James Bond: Quantum of Solace - Movie Review


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James Bond: Quantum of Solace

There was a time when James Bond was smooth, charming, and thoroughly ridiculous. I'm not entirely sure why women were drawn to him in the same manner my roommates are drawn to any open food source, but they were, and they are, and they both make me angry. James Bond: Quantum of Solace is the second departure from this original image. Gone are the days of jet-packs, plans of world domination, bad guys whose powers and weaknesses seem borderline supernatural, and terribly wonderful names that hardly even qualify as double entendre's once we pass the point of "Octopussy." Instead now we have Daniel Craig who faces the oncoming onslaught of explosions and untalented gunslingers with a steely expression.

James Bond still makes for a fun time at the movies. There are many explosions and a decent number of bare-fisted acrobatic fights. These moments however only serve as punctuation between expository sequences, and to be honest it was just wordy enough for me not to care or try to understand. All I needed to know was this: there's a sinister multi-millionare who doesn't like James Bond. James Bond is British, and therefore likable to every goodhearted person. Therefore the millionaire must be evil. The problem with James is that once people start to like him they get shot at, blown up, or drowned.

It's around this point that James Bond begins to fail to prove his thesis. This franchise is based upon two things, explosions and sex. At times maybe both. What James excels at is not merely shooting, but essentially using women. He's not around to protect and to serve, it's to protect and get serviced. (see what I did there?) Now we're supposed to believe that one woman is driving him for the sake of revenge. I like that, but I don't buy it based upon the franchise history, the character himself, and the overall plot structure. It functions for motivation, yet sputters in development.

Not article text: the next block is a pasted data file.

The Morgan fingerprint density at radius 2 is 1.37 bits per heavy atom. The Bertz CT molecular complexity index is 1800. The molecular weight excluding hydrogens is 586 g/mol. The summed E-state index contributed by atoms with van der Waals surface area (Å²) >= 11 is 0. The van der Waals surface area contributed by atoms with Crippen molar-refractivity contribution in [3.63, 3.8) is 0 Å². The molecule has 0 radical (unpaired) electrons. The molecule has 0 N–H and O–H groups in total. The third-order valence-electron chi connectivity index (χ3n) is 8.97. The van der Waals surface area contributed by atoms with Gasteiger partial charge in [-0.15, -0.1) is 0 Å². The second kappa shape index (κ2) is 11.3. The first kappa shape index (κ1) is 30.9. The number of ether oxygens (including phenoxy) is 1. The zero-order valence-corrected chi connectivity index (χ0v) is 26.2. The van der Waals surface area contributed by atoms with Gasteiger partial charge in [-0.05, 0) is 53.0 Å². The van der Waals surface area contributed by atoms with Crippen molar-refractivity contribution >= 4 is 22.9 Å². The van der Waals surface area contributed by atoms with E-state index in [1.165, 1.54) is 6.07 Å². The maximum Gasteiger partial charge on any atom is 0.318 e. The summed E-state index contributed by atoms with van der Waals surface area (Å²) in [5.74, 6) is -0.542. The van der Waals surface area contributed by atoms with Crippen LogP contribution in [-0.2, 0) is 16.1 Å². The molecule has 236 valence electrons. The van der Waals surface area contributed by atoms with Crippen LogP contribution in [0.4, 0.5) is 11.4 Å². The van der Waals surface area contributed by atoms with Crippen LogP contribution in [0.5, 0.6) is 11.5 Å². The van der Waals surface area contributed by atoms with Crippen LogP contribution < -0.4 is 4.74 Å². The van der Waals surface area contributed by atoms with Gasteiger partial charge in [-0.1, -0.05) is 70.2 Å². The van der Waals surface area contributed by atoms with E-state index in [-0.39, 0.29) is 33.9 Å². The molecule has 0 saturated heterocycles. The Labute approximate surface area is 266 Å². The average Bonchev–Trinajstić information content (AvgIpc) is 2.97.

James Bond: Quantum of Solace can be summarized in one sentence. The film is entirely composed of lengthy introductions and sudden departures. It's an airport where we wait until the action takes off and makes it's landing. We're nothing more than commuters while James functions as our transportation. The gritty hard-nosed style is what it is, but it's not James Bond. It's not charming, or suave. It's not quite fun until it shakes it's sense of realism, and even then the editing work is so frantic we're the ones convulsively shaking on the ground.

But in one respect James Bond hasn't changed. He's always worth a rental.

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